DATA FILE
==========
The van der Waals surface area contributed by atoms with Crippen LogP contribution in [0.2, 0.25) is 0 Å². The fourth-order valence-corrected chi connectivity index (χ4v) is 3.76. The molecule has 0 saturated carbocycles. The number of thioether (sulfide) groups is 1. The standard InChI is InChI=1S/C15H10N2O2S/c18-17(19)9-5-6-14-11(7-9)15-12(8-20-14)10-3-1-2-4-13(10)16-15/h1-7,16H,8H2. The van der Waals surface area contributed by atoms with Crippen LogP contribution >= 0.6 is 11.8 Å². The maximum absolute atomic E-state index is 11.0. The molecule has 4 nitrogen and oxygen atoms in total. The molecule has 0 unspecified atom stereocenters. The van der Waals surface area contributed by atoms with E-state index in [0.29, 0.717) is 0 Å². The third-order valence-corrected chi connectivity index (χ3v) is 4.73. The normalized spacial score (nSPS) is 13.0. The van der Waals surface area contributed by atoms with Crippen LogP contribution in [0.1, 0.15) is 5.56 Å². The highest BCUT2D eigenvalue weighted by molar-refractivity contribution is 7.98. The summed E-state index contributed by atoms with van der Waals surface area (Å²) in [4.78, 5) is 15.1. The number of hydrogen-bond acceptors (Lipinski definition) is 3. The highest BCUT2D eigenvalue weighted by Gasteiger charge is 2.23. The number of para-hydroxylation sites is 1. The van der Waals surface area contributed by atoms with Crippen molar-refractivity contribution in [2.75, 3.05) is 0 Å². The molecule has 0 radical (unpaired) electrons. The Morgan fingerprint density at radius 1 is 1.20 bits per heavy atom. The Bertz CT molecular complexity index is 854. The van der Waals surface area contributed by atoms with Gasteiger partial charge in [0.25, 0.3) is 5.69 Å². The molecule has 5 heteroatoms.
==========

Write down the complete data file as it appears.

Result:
The van der Waals surface area contributed by atoms with Crippen LogP contribution in [0.2, 0.25) is 0 Å². The fourth-order valence-corrected chi connectivity index (χ4v) is 3.76. The molecule has 0 saturated carbocycles. The number of thioether (sulfide) groups is 1. The standard InChI is InChI=1S/C15H10N2O2S/c18-17(19)9-5-6-14-11(7-9)15-12(8-20-14)10-3-1-2-4-13(10)16-15/h1-7,16H,8H2. The van der Waals surface area contributed by atoms with Crippen LogP contribution >= 0.6 is 11.8 Å². The maximum absolute atomic E-state index is 11.0. The molecule has 4 nitrogen and oxygen atoms in total. The molecule has 0 unspecified atom stereocenters. The van der Waals surface area contributed by atoms with E-state index in [0.29, 0.717) is 0 Å². The third-order valence-corrected chi connectivity index (χ3v) is 4.73. The normalized spacial score (nSPS) is 13.0. The van der Waals surface area contributed by atoms with Crippen LogP contribution in [0.1, 0.15) is 5.56 Å². The highest BCUT2D eigenvalue weighted by molar-refractivity contribution is 7.98. The summed E-state index contributed by atoms with van der Waals surface area (Å²) in [4.78, 5) is 15.1. The number of hydrogen-bond acceptors (Lipinski definition) is 3. The highest BCUT2D eigenvalue weighted by Gasteiger charge is 2.23. The number of para-hydroxylation sites is 1. The van der Waals surface area contributed by atoms with Crippen molar-refractivity contribution in [2.75, 3.05) is 0 Å². The molecule has 0 radical (unpaired) electrons. The Morgan fingerprint density at radius 1 is 1.20 bits per heavy atom. The Bertz CT molecular complexity index is 854. The van der Waals surface area contributed by atoms with Gasteiger partial charge in [0.25, 0.3) is 5.69 Å². The molecule has 5 heteroatoms.